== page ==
Throughout June, Brush Strokes gallery will feature an array of fused-glass creations by Lisa Gillen. Titled "The Roots of our Love," the exhibit will include decorative plates, panels and pendants with motifs of flowers, plants, animals, and organic elements. "Everyone has some connection with nature and it is unique for each person, just as their experience of a work of art is," said Gillen.
In fact, the title of Lisa's show may have an unintended double meaning, connoting the "roots of her love" of this form of artistry. Not once, but twice the universe seemed to speak to her, guiding her to further explore her creative expression through glass, when, at two different times, she became the recipient of a full studio of equipment from another artist.
The first of these gifts occurred twenty years ago when she worked at a bed and breakfast and the mother of the owners had a studio for stained glass. Lisa recalls, the artist asked, "Would you like to do stained glass? I can't do this anymore, and if you'd like to do it, I will pass it on to you." Gillen had already experimented with stained glass and gratefully embraced the gift. "I was fascinated by the glass and the process. I always liked puzzles and for me, stained glass was like a puzzle. You have to cut all the pieces and they all have to fit together."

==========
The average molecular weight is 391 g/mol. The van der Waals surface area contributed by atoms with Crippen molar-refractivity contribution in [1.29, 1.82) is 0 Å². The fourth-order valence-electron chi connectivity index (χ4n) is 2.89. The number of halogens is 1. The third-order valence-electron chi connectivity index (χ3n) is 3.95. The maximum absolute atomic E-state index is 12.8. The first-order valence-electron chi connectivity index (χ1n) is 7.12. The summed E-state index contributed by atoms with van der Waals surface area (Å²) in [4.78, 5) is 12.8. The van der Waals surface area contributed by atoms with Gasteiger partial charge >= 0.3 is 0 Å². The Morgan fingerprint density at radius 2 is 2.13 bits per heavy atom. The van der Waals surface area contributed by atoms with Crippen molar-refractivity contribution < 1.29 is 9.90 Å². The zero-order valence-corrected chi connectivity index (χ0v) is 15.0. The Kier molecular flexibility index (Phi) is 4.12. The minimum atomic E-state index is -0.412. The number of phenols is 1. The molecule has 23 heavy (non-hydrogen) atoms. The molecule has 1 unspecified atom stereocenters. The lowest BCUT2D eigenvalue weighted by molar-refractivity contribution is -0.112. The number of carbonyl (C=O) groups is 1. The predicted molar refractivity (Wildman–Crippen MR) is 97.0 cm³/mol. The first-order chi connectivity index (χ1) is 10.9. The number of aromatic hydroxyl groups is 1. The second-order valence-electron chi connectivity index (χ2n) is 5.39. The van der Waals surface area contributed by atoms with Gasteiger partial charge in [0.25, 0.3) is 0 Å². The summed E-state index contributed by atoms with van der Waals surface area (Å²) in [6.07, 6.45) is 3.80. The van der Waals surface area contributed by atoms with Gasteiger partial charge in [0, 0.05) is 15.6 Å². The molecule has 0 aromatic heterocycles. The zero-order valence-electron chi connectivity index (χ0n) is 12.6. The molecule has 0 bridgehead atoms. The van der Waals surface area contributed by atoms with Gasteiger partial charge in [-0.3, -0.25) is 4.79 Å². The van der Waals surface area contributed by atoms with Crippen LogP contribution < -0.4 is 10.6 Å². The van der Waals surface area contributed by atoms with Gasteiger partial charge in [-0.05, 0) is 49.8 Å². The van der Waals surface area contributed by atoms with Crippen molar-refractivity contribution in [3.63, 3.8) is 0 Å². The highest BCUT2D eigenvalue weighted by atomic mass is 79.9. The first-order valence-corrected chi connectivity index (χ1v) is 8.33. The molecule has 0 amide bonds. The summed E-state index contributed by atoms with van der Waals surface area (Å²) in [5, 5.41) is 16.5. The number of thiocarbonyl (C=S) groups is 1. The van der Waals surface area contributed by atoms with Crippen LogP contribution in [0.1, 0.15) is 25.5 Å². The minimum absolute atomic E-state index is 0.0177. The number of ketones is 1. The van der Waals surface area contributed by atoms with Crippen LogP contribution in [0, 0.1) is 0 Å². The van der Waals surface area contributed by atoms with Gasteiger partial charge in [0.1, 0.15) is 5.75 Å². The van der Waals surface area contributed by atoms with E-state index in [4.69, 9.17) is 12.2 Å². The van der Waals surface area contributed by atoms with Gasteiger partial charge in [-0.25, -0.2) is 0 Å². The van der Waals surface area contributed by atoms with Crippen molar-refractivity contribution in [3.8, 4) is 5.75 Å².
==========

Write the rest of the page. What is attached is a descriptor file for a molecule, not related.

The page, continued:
Throughout the years, Lisa continued to explore glass artistry and was introduced to her second "love" -- fused glass. Though the process involves firing each piece for three times for 24-hour cycles and closely guiding the firing schedule and temperatures, Gillen said this new form brought a sense of freedom and an element of surprise. "Fusing is much less restrictive than stained glass, where there is a clear set of rules that you must follow. It allows exploration and sometimes un anticipated discovery. Glass may look one way in its powder form and then change color in the kiln or when powders with different bases interact. Sometimes the outcome is different from what you anticipated!"
Lisa added a small kiln to her studio and was creating jewelry and small plates when fellow Brush Strokes glass artist Ben Childers told her that was moving on to new medium of painting and offered to pass on to her the equipment in his studio. " He had a larger kiln and I had room for everything so I leaped at the opportunity," she said. Ben's kiln opened the threshold for Lisa to express her creativity larger works, such as the panels and plates that will be part of her June exhibit, which will truly be a manifestation of "The Roots of our (and her) Love."
Lisa Gillen's "The Roots of our Love” exhibit will be displayed from June 3 through June 30, and visitors will have an opportunity to meet and chat with Lisa and other gallery artists at the exhibit’s opening reception on “First Friday,” June 7, from 6:00 pm to 9:00 pm.